We’ve all been itching to get back to the range, but whether you’re an experienced shooter, or brand new to firearms, it pays to be prepared when you’re heading to the shooting range. Here are some helpful tips to staying everyday ready on your next range day.

Gun Safety

You know how they say there’s an exception to every rule? Well, the exceptions to that rule are the four rules of firearm safety. These rules must always be observed, and there are absolutely no exceptions when it comes to gun safety. New shooters, take the time to learn these forward and backward by heart, and experienced shooters should always take the time to walk through them with new shooters prior to taking them to the range:

  1. Treat guns as if they are always loaded: Countless people have been injured or worse because they assumed that a gun was unloaded and that it was therefore okay to handle it carelessly. If you’re new to shooting, just remember, there is no such thing as an unloaded gun.
  2. Keep your finger off the trigger until you are ready to fire: The best place to rest your index finger when handling a firearm is right above the trigger in-line with the barrel and along the side of the firearm. Keep it completely outside of the trigger guard until the gun is levelled with the ground, aimed at your target, and you are certain of your target and what is behind it.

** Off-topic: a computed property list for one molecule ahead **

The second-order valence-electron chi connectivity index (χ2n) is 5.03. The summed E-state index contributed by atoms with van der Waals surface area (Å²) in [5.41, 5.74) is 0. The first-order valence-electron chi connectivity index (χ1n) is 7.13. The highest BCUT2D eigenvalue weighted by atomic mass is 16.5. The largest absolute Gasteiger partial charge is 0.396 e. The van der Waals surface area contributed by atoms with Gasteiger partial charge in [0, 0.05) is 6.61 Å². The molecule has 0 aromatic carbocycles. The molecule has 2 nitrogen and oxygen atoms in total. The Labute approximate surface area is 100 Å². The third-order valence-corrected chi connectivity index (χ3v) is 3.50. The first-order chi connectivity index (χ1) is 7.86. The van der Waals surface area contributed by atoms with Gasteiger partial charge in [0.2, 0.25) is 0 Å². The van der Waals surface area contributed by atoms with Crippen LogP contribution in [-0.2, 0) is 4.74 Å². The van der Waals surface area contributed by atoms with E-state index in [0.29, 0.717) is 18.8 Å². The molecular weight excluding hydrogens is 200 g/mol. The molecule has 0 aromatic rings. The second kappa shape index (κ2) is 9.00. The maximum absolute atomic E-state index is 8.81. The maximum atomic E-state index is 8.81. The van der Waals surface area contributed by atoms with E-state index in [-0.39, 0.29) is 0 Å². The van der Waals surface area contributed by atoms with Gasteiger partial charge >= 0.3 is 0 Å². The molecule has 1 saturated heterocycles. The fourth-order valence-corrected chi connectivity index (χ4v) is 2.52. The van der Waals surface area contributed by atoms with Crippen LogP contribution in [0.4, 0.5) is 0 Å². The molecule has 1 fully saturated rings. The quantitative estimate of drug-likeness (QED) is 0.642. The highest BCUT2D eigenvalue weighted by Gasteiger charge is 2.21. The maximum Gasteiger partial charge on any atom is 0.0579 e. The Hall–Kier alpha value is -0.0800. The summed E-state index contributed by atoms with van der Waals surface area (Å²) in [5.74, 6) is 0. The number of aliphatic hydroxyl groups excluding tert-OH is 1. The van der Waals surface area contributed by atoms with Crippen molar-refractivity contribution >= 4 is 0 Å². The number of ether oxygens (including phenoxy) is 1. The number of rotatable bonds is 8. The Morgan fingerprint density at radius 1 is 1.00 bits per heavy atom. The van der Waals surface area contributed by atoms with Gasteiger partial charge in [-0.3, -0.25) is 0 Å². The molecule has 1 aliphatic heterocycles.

3. Always keep the gun pointed in a safe direction: This almost always means straight up, straight down, or directly downrange. Never “sweep” or allow the muzzle to point at anything you’re not willing to destroy.
  4. Be sure of your target and what is behind it: Always remember that shots carry and can ricochet in unpredictable and potentially dangerous directions. When shooting outdoors, make sure that your target has an adequate backstop like a berm or hillside so you know exactly where every shot will end up and never shoot at rocks, water, or pavement.

Experienced shooters should make sure that newer shooters are following all of the rules of firearm safety at all times. Also, keep in mind that just because you’re following the rules doesn’t mean that everyone around you is following them. Keep your eyes open while at the range and watch out for shooters who are not following all of the rules. If you see someone handling firearms unsafely, report them to range staff immediately.

Plan Ahead